As mentioned earlier, the basic feature set of the Wolfgangs is almost the same, so operating the Wolfgang Special is really no different than driving a Wolfgang or a Stealth. I noticed no build-quality issues with the Special, either. I think that if I was blindfolded, I could be easily fooled as to whether I was playing a USA-made or Japan-made model. With the blindfold off—same thing. The Special’s finish is top rate, the bolt-on neck is tightly installed with no air between the body and neck, the frets are clean and well seated, the hardware is locked down and rattle free, and the binding is classy. Trust me, it’s as beautiful as a Bentley, even if you paid a Lexus price for it.

In addition to the comfort factor, the Special’s light weight has a very subtle impact on its tonal characteristics. In full roar onstage, it’s difficult to zero in on any significant timbral differences between the four Wolfgangs we tested, and, again, that’s a tribute to the EVH team. I did a double-blind test with some band mates at a local rehearsal space, cranking up a balls-out overdrive tone, and then playing with a clean sound. The “audience” was about 20 feet from the amp (a Mesa/ Boogie Stiletto and 4x12 cab—the EVH 5150 III 50 Watt was still at the GP office). No one could consistently mark any guitar as sounding “better” or “different” from another— though, once or twice, someone did hear a tad more dimension and sparkle in the Special. Under the more microscopic listening environment of the recording studio, however, the Special clearly exhibited a slightly brighter and airier tone with more high-frequency definition—whether the tone was distorted or run clean and direct.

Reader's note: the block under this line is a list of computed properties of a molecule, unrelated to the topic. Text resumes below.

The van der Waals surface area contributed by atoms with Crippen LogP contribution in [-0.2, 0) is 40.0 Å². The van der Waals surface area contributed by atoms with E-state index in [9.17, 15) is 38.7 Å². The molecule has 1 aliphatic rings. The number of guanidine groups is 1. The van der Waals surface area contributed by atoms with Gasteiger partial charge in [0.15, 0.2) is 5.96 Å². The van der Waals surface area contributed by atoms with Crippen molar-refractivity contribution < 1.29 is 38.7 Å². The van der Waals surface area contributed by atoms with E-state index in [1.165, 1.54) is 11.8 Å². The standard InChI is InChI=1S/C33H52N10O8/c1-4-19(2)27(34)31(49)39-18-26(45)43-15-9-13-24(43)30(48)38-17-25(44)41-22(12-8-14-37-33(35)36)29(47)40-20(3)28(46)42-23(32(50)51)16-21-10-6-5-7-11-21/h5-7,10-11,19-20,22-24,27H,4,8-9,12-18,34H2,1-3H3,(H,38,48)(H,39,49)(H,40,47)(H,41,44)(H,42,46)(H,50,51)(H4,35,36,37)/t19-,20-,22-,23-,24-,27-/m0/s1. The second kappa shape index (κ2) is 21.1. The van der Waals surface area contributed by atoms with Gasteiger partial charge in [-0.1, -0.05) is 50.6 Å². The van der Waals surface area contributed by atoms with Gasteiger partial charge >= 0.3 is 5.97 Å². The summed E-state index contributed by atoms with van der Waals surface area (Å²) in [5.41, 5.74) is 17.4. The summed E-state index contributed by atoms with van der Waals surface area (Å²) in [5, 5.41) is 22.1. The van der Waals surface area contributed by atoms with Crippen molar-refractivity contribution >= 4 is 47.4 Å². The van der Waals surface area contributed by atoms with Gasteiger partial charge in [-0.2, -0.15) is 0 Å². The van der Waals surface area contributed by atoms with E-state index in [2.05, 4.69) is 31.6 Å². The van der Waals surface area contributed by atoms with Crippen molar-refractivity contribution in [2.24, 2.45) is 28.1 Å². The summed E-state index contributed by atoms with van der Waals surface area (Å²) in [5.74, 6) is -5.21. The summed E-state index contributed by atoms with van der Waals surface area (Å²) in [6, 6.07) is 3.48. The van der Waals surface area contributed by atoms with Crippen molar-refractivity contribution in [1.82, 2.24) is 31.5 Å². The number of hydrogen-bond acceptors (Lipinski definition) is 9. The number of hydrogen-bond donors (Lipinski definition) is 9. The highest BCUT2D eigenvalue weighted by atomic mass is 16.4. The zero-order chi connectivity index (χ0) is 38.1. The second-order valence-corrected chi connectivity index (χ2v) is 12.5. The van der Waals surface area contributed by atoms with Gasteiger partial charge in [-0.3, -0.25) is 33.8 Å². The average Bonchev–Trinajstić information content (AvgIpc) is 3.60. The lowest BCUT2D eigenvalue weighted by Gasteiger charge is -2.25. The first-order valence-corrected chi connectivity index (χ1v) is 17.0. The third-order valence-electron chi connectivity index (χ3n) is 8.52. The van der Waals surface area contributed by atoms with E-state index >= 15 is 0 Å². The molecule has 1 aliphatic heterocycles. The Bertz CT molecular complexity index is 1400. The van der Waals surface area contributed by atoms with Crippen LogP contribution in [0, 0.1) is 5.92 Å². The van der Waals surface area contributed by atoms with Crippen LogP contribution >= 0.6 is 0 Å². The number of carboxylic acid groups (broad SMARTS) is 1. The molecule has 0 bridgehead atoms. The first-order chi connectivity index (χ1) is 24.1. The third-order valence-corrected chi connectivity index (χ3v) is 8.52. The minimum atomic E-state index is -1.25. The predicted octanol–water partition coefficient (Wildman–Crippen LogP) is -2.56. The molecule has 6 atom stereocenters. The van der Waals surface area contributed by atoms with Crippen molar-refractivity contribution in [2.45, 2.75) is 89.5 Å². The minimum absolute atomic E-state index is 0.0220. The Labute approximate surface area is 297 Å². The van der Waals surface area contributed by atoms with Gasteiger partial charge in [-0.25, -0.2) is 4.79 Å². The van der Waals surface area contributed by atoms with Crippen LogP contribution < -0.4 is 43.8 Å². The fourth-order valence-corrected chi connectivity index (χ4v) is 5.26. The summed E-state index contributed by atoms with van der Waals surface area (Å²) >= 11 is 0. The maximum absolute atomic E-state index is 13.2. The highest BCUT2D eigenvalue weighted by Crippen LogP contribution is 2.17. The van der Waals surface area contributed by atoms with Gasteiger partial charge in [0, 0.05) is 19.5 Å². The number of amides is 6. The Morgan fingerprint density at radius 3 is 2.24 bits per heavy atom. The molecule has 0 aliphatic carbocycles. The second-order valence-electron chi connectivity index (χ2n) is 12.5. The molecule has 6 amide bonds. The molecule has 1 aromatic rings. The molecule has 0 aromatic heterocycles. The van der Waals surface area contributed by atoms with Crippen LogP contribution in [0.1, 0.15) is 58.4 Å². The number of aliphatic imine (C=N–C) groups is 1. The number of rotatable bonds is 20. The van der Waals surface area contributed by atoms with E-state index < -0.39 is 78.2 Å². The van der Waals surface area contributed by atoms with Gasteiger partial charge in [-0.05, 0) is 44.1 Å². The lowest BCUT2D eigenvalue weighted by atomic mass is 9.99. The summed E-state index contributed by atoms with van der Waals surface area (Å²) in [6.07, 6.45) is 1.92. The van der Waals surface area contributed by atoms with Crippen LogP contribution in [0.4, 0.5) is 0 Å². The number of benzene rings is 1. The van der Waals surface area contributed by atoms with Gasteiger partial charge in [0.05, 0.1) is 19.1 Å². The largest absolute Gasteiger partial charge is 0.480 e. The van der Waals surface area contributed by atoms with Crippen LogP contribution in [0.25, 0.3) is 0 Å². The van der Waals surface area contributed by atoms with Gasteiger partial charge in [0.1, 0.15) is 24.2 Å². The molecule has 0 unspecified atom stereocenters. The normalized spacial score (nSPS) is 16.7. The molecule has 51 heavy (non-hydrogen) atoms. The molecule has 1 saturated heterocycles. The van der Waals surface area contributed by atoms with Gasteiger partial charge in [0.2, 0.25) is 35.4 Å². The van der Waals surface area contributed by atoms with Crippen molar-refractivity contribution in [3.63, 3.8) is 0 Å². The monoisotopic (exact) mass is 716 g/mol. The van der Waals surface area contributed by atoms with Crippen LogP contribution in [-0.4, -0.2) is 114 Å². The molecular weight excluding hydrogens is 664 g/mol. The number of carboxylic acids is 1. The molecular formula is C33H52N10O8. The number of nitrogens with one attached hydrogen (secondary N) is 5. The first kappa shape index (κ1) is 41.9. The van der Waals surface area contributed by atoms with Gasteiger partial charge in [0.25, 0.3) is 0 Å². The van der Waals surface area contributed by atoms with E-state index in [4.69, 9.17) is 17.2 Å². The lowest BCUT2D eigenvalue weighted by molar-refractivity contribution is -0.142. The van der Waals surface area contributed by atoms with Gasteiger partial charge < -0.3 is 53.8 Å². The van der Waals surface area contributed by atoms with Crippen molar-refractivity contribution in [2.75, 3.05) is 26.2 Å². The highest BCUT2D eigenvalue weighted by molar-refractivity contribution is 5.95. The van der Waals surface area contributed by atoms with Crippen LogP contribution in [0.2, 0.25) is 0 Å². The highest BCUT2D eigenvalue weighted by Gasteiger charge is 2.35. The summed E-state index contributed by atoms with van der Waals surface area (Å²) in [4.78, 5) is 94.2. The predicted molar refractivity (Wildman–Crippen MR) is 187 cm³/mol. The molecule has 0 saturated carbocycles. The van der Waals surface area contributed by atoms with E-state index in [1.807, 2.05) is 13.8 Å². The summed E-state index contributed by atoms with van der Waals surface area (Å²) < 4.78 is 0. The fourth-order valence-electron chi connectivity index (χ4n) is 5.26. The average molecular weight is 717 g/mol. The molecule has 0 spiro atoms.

The Special is a lovely guitar with many attributes that echo those of the more-expensive USA-made version. A purchase choice may simply come down to budget, or whether you dig the USA model’s nicely arched top, or want to own a guitar made here in America. But you certainly aren’t giving away much tone, playability, or looks by choosing the less costly Special.



Wolfgang Stealth

With its cool but ominous matteblack finish and ebony fretboard, the USAmade Stealth definitely evokes a black ops kind of vibe. Happily, this guitar strikes for good, rather than evil, as it sounds amazing and plays like a joy. Adding the ebony ’board to this model definitely changes up the feel from that of the maple fretboards on the Wolfgang HT and Wolfgang Special HT. It’s still a subtle difference, and the neck is still as fast as a Ferrari at full rev, but it feels just a bit more substantial. It’s a super-subjective call, of course, but I found myself digging into riffs and chords a little harder on the ebony fretboard. It could be something as silly as the darker color fueling more aggression in my playing, but my approach did change when I grabbed the Stealth after knocking around with one of the mapleboard Wolfgangs.

Once again, as the build quality and control factors are near exact on all Wolfgangs, it’s mostly the construction elements that drive the tonal characteristics of each model. Here, we have the heaviest Wolfgang (at 8.12lbs), an ebony fretboard, an EVH/Floyd Rose tremolo with D-Tuna feature, and a painted finish, rather than a maple top. As a result, the Stealth produces a brighter, snappier tone than the other Wolfgangs, with a nice punch in the high-midrange frequencies. You don’t get as much high-frequency shimmer, and you do get some added low-end girth. It’s likely a cliché to say it all adds up to a more aggro sound, but, hey, that kind of nails it.

The EVH/Floyd and the D-Tuna work great, and overall sustain is not noticeably different from that of the hardtail models. If you want a Wolfgang that punches like Mike Tyson in his prime, the Stealth is gonna rock your world.